Then we walked to another mask museum. They had a shrine set up with a life-sized Maximon statue, as well as a statue of the Virgin Mary. As we started on the trail up the mountain toward the Pascual Abaj Idol, we passed a shaman doing a ceremony with the 20 stones that represent the Mayan calendar. He splashed aguardiente on a small fire. We hiked up the well-maintained trail and let a large group of tourism students pass us. They were very friendly to us, and were all wearing matching polo shirts and jeans. They zigged and zagged up the switchbacks.
We could see a picturesque cemetery in the distance. I really think that the above ground cemeteries painted as they are in pastel colors, are quite beautiful. We climbed to the top of the hill through pine trees. When we got to the top, the hot still air was displaced by a strong breeze. It was so dramatic that it seemed supernatural. Male and female Mayan shamans were performing rituals around the idol. The idol itself was part of a larger statue that was repurposed after an earthquake in 1976 to help rebuild the church. Candles were laid on their sides in circular starburst patterns and were burning, and the Mayan priests doused the idol with cane sugar alcohol and soda. Coffee cans were being used as incense burners with holes punched into the sides. We didn't take any photos in order to be respectful of their culture and beliefs.
We walked back to the market square and we went to the Los Cofrades Restaurant for lunch. The activities had taken a bit longer than we had expected, and we were short on time by the time we got to lunch. Craig and Mukul had Quetzaltenango beer and I had lemonade. It was refreshing after the hike up to the idol and back. My spaghetti bolognaise came quickly as did Mukul and Humberto's meals. Craig's meal took longer and he pretty much needed to eat and run. He had gotten the plato ranchero (a quarter smoked grilled chicken, rice, guacamole, potatoes, fried plantains, etc.) It was a very nice spread but we were due back at the van in literally minutes so he really had to scarf it all down. We made it back to the car at 2 o'clock just as it started to rain. The Canadian family had been pickpocketed out of $500, so they were in a pretty lousy mood on the rainy drive back to Pana.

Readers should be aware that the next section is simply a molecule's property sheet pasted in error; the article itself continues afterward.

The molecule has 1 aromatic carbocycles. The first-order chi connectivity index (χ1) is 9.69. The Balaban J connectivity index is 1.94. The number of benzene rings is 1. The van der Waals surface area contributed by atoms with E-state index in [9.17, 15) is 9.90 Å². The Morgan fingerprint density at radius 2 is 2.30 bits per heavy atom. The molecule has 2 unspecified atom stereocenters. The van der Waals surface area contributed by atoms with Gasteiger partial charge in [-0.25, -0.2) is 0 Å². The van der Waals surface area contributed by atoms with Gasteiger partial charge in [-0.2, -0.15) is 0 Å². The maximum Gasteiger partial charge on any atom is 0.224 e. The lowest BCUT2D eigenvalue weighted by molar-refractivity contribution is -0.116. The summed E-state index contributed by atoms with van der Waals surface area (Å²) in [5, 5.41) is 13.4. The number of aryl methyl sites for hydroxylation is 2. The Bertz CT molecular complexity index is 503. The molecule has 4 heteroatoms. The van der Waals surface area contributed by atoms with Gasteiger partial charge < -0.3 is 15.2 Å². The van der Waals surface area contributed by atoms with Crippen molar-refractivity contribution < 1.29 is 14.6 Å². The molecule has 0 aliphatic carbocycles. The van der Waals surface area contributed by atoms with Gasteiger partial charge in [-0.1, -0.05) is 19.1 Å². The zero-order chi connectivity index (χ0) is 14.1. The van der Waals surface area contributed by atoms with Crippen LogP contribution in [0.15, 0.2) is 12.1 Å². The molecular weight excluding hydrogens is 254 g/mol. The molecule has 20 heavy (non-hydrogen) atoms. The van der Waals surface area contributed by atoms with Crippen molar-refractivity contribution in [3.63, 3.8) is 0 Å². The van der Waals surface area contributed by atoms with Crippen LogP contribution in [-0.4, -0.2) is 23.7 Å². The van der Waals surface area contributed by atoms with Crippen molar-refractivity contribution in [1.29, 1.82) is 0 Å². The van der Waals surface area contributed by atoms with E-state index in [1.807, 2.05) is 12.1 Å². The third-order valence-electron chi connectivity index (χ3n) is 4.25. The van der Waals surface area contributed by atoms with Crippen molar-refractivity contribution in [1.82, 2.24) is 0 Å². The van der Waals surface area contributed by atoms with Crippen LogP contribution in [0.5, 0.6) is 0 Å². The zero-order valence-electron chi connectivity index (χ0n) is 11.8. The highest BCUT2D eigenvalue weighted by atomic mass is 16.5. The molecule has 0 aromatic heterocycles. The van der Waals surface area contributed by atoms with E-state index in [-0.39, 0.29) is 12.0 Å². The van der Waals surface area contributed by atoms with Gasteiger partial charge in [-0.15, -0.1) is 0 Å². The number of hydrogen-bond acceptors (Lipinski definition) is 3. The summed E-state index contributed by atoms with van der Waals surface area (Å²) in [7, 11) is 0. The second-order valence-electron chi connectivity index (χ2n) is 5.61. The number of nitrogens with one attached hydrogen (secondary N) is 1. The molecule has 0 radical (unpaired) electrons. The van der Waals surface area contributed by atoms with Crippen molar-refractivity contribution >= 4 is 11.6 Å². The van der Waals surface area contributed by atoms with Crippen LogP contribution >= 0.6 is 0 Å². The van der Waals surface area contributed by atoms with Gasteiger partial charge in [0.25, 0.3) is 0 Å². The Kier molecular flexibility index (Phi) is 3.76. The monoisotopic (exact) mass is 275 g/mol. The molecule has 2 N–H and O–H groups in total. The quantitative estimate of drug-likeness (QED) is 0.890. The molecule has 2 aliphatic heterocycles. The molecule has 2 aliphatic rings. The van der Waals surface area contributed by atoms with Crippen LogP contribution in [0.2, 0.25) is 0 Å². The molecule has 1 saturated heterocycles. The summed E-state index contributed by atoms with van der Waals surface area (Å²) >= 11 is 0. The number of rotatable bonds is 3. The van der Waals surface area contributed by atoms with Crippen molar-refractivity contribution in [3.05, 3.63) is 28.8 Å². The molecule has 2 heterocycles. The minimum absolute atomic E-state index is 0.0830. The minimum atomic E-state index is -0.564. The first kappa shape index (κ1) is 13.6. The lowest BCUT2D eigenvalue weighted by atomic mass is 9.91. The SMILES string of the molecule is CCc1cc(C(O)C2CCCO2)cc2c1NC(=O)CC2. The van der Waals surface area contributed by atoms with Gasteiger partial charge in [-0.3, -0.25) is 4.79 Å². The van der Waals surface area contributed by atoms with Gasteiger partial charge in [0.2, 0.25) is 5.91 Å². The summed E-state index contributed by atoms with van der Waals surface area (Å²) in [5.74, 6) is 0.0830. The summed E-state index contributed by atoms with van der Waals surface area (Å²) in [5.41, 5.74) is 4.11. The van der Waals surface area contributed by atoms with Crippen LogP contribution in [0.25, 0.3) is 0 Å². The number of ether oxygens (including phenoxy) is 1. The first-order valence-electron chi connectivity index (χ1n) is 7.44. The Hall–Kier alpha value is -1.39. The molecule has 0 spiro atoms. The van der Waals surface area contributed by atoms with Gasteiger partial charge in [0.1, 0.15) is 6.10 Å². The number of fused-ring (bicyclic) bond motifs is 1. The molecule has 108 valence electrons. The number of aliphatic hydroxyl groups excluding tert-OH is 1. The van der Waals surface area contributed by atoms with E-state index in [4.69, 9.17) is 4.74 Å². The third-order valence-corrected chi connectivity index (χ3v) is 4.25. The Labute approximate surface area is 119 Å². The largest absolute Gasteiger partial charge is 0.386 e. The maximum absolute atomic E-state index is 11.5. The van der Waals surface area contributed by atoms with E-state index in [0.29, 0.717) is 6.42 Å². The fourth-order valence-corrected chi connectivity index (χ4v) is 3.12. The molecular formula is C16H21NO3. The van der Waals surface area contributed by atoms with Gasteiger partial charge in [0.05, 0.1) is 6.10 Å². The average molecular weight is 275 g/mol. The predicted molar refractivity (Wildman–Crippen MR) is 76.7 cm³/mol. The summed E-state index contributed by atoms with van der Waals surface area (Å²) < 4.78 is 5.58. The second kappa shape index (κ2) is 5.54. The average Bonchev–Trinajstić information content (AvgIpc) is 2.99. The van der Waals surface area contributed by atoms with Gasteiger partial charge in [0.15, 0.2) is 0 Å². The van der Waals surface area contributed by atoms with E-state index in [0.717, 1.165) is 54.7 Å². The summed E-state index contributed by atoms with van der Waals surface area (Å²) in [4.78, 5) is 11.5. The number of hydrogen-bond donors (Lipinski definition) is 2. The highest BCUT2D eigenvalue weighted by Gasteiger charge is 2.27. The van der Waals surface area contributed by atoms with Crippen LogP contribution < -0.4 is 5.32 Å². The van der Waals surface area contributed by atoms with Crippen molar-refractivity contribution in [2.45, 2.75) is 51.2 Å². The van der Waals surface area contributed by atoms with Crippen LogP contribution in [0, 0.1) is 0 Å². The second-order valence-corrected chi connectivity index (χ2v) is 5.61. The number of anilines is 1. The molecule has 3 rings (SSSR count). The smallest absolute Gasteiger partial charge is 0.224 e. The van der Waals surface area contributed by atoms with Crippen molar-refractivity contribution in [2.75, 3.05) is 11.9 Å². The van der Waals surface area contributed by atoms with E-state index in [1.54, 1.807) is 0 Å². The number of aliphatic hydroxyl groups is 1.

We got home at 3:15. Eddy came out to greet us. "Craig!" he shouted. He then resumed nursing and fell asleep. We played with Aracely and Yoselin in the girls' room. Eddy didn't sleep long and soon joined us. Eddy rode his big wheel tricycle in circles through the house. Vanesa had done some wood carving at school and she painted it at home. Paola was painting her papier machete guitar for school with poster paints. We sat at the dining room table with the girls. I let Aracely use my good camera under my supervision. She took a series of photos that ended up being a study in glassware. She had photos of jelly jar juice glasses and a glass pitcher. Even when she took photos of Mukul or Craig, the photo was focused on a juice glass or pitcher in the foreground.
It was still raining when it was time to go to church, so we took 2 tuk-tuks. The drivers pulled plastic curtains over the side to keep us dry. I rode with Paulina, Paola, Aracely, and Eddy. We had to return back home because they had forgotten the cell phone. We met the others in front of church (Iglesia San Francisco) and all walked in together. I sat with Vanesa, Aracely, and Yoselin, and everyone else was in the pew behind us. Aracely fell asleep on my lap. They had a new priest since we had been here last, and they no longer played the processional hymn that I used to like so much. The priest was very sociable and was doing little shout-outs to various parishioners during the course of the Mass.
After church we walked down the cobblestone streets in search of a pizza place. The family's usual place wasn't open, so we opted for Ricassoli Pizza Steak House, where Mukul generously treated us all to dinner. We sat at a long table but the girls split up into booths and were really interested in the TV (theirs was still broken). We ordered 3 mixto pizzas and one plain cheese. Craig, Mukul, and Humberto had a Gallo beer. Paulina and I got lemonades which came in gigantic heavy glasses. Eddy blocked his ears when the bartender used the blender, which is exactly what he does at home when Paulina needs to use the blender. We were all ravenous. Usually the entire family makes due with 2 pizzas, but Mukul insisted that everybody eat their fill. As slices would dwindle, he would add another pizza to the order. The girls were engrossed in what looked like a Mexican version of Survivor on the TV. We could hear a cover band from one if the bars down the street. Songs included You Can't Always Get What You Want, Like a Rolling Stone, etc. Humberto gave a slice of pizza to a friendly old man selling peanuts in the restaurant. Thew man came over and took a seat and ate with us, which was quite nice.
On the way home Paulina and Paola sneakily slipped away to buy us some Gatorade. They always take such good care of us! We got home at 9:30 and went to bed straightaway. Tomorrow would be a school day.
Chichicastenango vegetable market
(16 second video)
Moreria Santo Tomas - Taurito dance
( 1 minute 37 second video)
Rock a Bye Baby
( 1 minute 37 second video)